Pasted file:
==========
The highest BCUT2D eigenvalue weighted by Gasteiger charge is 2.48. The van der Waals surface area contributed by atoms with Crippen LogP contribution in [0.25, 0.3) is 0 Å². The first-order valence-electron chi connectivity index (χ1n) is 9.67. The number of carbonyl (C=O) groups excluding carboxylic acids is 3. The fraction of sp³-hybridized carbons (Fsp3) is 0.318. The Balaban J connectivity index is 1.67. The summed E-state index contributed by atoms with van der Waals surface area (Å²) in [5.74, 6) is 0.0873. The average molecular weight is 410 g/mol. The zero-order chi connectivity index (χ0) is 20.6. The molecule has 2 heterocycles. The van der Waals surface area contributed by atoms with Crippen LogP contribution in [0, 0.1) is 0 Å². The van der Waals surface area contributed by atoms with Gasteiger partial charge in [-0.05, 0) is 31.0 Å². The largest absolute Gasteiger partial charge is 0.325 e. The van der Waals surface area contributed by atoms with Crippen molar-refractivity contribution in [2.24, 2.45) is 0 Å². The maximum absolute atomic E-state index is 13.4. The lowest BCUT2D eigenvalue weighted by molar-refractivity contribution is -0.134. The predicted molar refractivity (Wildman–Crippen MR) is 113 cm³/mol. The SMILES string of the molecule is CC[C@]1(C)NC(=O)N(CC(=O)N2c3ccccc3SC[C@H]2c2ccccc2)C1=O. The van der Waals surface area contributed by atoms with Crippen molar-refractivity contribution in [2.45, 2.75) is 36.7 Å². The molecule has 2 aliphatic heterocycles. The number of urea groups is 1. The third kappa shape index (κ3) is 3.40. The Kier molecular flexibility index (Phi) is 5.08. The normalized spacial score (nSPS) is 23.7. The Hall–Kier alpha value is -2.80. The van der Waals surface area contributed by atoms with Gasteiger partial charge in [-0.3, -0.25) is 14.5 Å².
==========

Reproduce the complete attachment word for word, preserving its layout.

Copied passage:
The highest BCUT2D eigenvalue weighted by Gasteiger charge is 2.48. The van der Waals surface area contributed by atoms with Crippen LogP contribution in [0.25, 0.3) is 0 Å². The first-order valence-electron chi connectivity index (χ1n) is 9.67. The number of carbonyl (C=O) groups excluding carboxylic acids is 3. The fraction of sp³-hybridized carbons (Fsp3) is 0.318. The Balaban J connectivity index is 1.67. The summed E-state index contributed by atoms with van der Waals surface area (Å²) in [5.74, 6) is 0.0873. The average molecular weight is 410 g/mol. The zero-order chi connectivity index (χ0) is 20.6. The molecule has 2 heterocycles. The van der Waals surface area contributed by atoms with Crippen LogP contribution in [0, 0.1) is 0 Å². The van der Waals surface area contributed by atoms with Gasteiger partial charge in [-0.05, 0) is 31.0 Å². The largest absolute Gasteiger partial charge is 0.325 e. The van der Waals surface area contributed by atoms with Crippen molar-refractivity contribution in [2.24, 2.45) is 0 Å². The maximum absolute atomic E-state index is 13.4. The lowest BCUT2D eigenvalue weighted by molar-refractivity contribution is -0.134. The predicted molar refractivity (Wildman–Crippen MR) is 113 cm³/mol. The SMILES string of the molecule is CC[C@]1(C)NC(=O)N(CC(=O)N2c3ccccc3SC[C@H]2c2ccccc2)C1=O. The van der Waals surface area contributed by atoms with Crippen molar-refractivity contribution in [2.45, 2.75) is 36.7 Å². The molecule has 2 aliphatic heterocycles. The number of urea groups is 1. The third kappa shape index (κ3) is 3.40. The Kier molecular flexibility index (Phi) is 5.08. The normalized spacial score (nSPS) is 23.7. The Hall–Kier alpha value is -2.80. The van der Waals surface area contributed by atoms with Gasteiger partial charge in [-0.3, -0.25) is 14.5 Å².